5. Because it provides an aggregate measure of trips per day across households, we acknowledge that our trip count measure is a better proxy for changes in vehicle miles traveled (VMT) on the extensive margin (e.g. a reduction in the number of trips taken very likely implies a reduction in VMT) than on the intensive margin (i.e., a reduction in VMT per trip only implies a reduction in trips if the now shortened trip no longer passes—and is therefore no longer registered by—one of the county’s ATR stations). As a result, our trip count measure likely underestimates the effect of the latter margin, and, therefore, to the extent that (1) a gas tax induces a requisite number of households to switch to more fuel-efficient vehicles, and (2) driving a more fuel-efficient vehicle reduces emissions per mile, the ultimate relationship that we estimate in this paper between changes in gasoline prices and changes in \(\hbox {PM}_{2.5}\) contributions (as linked by our estimated gas-price elasticity) should, all else equal, also be considered a lower-bound estimate. This in turn suggests that our gas tax estimate(s) are more likely upper-bound than lower-bound estimates. We thank an anonymous reviewer for sharing this insight.

  6. This creates a scenario in which there is a potential for endogeneity in our \(\hbox {PM}_{2.5}\) regression model. We explore this problem at length in the following section.

  7. Augmented Dickey–Fuller and Phillips–Perron tests indicate that each of the variables used in our regression analyses are stationary (Becketti 2013). This was expected given that the yearly timeframes of analysis are restricted solely to the winter months.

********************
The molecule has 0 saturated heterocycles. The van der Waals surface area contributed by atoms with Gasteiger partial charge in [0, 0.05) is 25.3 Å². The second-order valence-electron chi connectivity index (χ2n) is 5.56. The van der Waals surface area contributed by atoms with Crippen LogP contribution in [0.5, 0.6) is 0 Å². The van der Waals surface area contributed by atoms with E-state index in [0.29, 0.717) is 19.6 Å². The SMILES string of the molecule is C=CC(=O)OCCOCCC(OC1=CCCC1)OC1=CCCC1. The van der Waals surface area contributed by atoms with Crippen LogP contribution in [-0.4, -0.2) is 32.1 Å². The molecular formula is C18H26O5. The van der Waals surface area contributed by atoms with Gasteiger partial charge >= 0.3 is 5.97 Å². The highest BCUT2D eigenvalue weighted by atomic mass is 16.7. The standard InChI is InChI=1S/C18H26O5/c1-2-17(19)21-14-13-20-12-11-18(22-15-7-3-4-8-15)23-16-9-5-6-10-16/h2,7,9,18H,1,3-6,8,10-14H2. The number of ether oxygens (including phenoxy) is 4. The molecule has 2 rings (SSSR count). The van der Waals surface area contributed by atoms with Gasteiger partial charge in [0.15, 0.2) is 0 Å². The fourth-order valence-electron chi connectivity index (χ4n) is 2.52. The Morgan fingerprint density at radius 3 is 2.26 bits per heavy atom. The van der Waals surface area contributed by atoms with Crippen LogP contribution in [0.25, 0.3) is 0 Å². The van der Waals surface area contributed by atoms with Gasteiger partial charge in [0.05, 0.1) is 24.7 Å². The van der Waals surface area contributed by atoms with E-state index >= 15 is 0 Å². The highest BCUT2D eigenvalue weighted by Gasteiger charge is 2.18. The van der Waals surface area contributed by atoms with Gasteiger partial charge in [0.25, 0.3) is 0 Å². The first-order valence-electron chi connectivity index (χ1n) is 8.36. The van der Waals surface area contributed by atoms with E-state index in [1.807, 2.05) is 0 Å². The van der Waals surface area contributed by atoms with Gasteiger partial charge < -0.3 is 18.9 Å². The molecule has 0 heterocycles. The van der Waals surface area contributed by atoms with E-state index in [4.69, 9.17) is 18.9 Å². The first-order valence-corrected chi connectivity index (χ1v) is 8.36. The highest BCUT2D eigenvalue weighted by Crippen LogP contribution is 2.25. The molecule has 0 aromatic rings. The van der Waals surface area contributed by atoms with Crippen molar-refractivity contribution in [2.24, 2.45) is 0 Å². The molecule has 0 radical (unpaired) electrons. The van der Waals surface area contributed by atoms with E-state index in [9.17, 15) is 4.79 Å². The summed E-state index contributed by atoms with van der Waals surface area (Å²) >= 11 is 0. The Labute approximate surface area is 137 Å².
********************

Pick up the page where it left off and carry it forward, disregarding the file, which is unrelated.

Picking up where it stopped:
8. Based on admittedly vague empirical evidence, the precursors for \(\hbox {PM}_{2.5}\) are, at least to some extent, cumulative during inversion conditions. Perrino (2010), Seinfeld and Pandis (2012), and Gillies and Wang (2014) estimate that particulates ranging in size from 0.1–1 \(\upmu \hbox {m}\) accumulate in the atmosphere over the course of weeks. Larger particulate sizes—such as \(\hbox {PM}_{2.5}\)—are generally associated with shorter residence times. More specifically, Schmel (2015) estimates average residence times of 25 h, three days, and 10 days for particulates consisting of \(\hbox {SO}_{2}\), sulfate, and ammonia, respectively. Taken together, these estimates suggest that particulate matter is indeed a cumulative problem in Cache Valley during the winter inversion season, i.e. a given winter day’s concentration level is at least partially the result of lagged emissions. Given the inherent variability associated with particulate matter’s atmospheric residence times in any given location at any given time, various lag lengths were tested for Trip_Count in the \(\hbox {PM}_{2.5}\) regressions. The results for these regressions were qualitatively similar to those reported in Sect. 4.